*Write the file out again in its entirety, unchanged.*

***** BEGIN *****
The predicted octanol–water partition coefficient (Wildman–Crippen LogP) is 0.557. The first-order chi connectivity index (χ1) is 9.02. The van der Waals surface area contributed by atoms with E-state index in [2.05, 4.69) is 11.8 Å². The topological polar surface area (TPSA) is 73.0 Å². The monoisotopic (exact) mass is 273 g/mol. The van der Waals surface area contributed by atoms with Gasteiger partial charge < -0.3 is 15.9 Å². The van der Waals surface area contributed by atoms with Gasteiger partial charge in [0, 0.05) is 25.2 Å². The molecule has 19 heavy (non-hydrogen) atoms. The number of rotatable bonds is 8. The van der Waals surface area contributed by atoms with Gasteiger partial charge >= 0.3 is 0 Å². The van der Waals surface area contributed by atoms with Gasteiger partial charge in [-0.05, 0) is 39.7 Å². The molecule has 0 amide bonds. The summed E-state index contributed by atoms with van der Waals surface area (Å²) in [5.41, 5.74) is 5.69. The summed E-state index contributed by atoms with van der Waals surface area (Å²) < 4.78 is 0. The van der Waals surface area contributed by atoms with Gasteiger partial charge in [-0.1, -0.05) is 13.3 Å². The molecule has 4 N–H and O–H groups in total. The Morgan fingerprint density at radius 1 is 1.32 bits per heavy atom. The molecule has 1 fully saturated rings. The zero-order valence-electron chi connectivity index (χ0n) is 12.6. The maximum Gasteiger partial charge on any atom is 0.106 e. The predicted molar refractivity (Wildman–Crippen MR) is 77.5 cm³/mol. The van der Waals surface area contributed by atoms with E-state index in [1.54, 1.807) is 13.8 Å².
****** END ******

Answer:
The predicted octanol–water partition coefficient (Wildman–Crippen LogP) is 0.557. The first-order chi connectivity index (χ1) is 9.02. The van der Waals surface area contributed by atoms with E-state index in [2.05, 4.69) is 11.8 Å². The topological polar surface area (TPSA) is 73.0 Å². The monoisotopic (exact) mass is 273 g/mol. The van der Waals surface area contributed by atoms with Gasteiger partial charge < -0.3 is 15.9 Å². The van der Waals surface area contributed by atoms with Gasteiger partial charge in [0, 0.05) is 25.2 Å². The molecule has 19 heavy (non-hydrogen) atoms. The number of rotatable bonds is 8. The van der Waals surface area contributed by atoms with Gasteiger partial charge >= 0.3 is 0 Å². The van der Waals surface area contributed by atoms with Gasteiger partial charge in [-0.05, 0) is 39.7 Å². The molecule has 0 amide bonds. The summed E-state index contributed by atoms with van der Waals surface area (Å²) in [5.41, 5.74) is 5.69. The summed E-state index contributed by atoms with van der Waals surface area (Å²) < 4.78 is 0. The van der Waals surface area contributed by atoms with Gasteiger partial charge in [-0.1, -0.05) is 13.3 Å². The molecule has 4 N–H and O–H groups in total. The Morgan fingerprint density at radius 1 is 1.32 bits per heavy atom. The molecule has 1 fully saturated rings. The zero-order valence-electron chi connectivity index (χ0n) is 12.6. The maximum Gasteiger partial charge on any atom is 0.106 e. The predicted molar refractivity (Wildman–Crippen MR) is 77.5 cm³/mol. The van der Waals surface area contributed by atoms with E-state index in [1.54, 1.807) is 13.8 Å².